“I think it’s sort of a journey that you start on, and you think, ‘Okay, what do I want my child to eat? Yes, I want him to eat organically.’ You do a bit of research, and you say, ‘Yeah, it does seem that it is a better way to go and, hey, the food tastes better as well.’ And you sort of start an organic market because you think that seems like a nice hobby to get involved in. Then it becomes a fulltime job and you have to call it business after three and a half years…”
On this basis, we suggest that parents may come to know themselves as members of social groups through practices afforded high cultural capital that they share with other members, and ‘discover’ vaccine rejection as a form of high symbolic capital this way. However, attitudes towards and experiences with vaccination may also themselves be the lifestyle attributes that introduce parents to their social grouping. In this way, the ‘vaccination decision’ can be either the start or end point in the journey, but is nevertheless a marker of distinction between groups. In Kavita’s case, organic food was a clear reason for her destabilized habitus, and she became part of a social group including parents who shared her growing suspicions regarding the impact vaccines were having on her child. On her movement between social groups, she then came to adopt other markers of identity and behavior—a new habitus and ‘doxa’—Bourdieu’s notion of an unconscious, unquestioning common sense.
The story of Anna, below, reveals that one may not ‘know’ oneself as a member of a social group until connected by specific and recognizable practices afforded high cultural capital. For Anna, this was a commitment to a natural lifestyle as a form of symbolic capital, which she then discovered (i.e. she was previously unaware) that she shared with vaccine refusers. This rather unconscious and non-planned alignment with vaccine rejection connects to the principle of habitus in Bourdieu’s work, and Anna’s story outlines the relatively unreflexive process of destabilized habitus to habitus tug.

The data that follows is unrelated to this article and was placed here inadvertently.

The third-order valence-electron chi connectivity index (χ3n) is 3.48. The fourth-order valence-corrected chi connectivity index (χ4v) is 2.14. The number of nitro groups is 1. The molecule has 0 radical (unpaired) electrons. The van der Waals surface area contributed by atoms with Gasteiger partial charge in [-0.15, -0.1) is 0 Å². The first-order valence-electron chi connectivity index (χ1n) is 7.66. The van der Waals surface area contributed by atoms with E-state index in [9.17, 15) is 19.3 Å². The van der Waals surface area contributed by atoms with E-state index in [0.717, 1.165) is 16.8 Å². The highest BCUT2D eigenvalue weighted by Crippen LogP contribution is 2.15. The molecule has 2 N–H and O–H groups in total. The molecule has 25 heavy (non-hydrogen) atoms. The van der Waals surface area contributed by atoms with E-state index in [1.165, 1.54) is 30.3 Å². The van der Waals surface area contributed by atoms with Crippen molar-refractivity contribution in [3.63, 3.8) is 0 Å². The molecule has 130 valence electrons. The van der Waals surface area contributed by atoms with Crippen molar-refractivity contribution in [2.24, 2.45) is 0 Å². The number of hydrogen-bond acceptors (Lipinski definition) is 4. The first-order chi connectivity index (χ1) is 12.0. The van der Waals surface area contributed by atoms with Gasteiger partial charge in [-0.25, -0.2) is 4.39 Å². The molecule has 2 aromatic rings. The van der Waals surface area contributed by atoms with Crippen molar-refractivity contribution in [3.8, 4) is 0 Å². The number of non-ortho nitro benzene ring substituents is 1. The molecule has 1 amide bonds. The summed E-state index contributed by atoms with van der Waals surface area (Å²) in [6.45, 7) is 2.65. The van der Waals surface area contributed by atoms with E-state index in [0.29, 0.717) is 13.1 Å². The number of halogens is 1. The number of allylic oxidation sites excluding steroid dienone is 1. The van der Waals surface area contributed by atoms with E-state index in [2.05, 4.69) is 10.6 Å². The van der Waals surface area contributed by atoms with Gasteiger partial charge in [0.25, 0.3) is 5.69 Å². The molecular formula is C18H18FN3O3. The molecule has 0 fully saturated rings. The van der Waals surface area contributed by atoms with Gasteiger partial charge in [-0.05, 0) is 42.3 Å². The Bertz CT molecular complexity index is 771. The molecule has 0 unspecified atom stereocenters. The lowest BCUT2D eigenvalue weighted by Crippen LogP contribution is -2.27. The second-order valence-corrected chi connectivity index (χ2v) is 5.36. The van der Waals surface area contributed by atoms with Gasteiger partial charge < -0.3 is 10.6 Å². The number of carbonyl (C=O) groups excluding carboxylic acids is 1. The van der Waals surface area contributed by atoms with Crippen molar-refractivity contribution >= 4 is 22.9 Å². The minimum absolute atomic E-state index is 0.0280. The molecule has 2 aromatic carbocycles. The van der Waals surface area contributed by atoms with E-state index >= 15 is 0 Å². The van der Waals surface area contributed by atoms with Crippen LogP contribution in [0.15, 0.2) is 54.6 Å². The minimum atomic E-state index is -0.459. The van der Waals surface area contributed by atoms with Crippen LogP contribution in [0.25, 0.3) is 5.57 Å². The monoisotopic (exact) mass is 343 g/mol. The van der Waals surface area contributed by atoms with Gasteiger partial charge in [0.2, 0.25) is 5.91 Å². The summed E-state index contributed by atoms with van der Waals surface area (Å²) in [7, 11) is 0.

“…I must have come across something that made me aware that there is a choice [to reject vaccines] and that some people do make the choice, and that intrigued me. Why would they do that? Then I was noticing more and more that those that did not vaccinate were more along the lines of, you know, a more natural approach.”
Since Anna identified herself with the social group (natural approach) of vaccine rejecters, this was the catalyst for her beginning to read and investigate, a path that would ultimately lead to vaccine refusal. She observed what people ‘like her’ were doing and followed their lead—she regarded these practices as having high symbolic capital. This encapsulates the ‘habitus tug’ [11
], a move from not knowing who she was—a destabilized habitus or a kind of liminal state—to a move away from her previous social group, once she recognized her new forms of symbolic capital. She identified with high symbolic capital (natural parenting styles) within a different social group to her own (destabilization), which led her to search for and undertake practices with high cultural capital within the new social group, enhancing the bonding via social capital within the new social group.
Meanwhile, for Sonya, a vaccine delayer who had her two sons in Santa Cruz, California, her social group was a geographical given.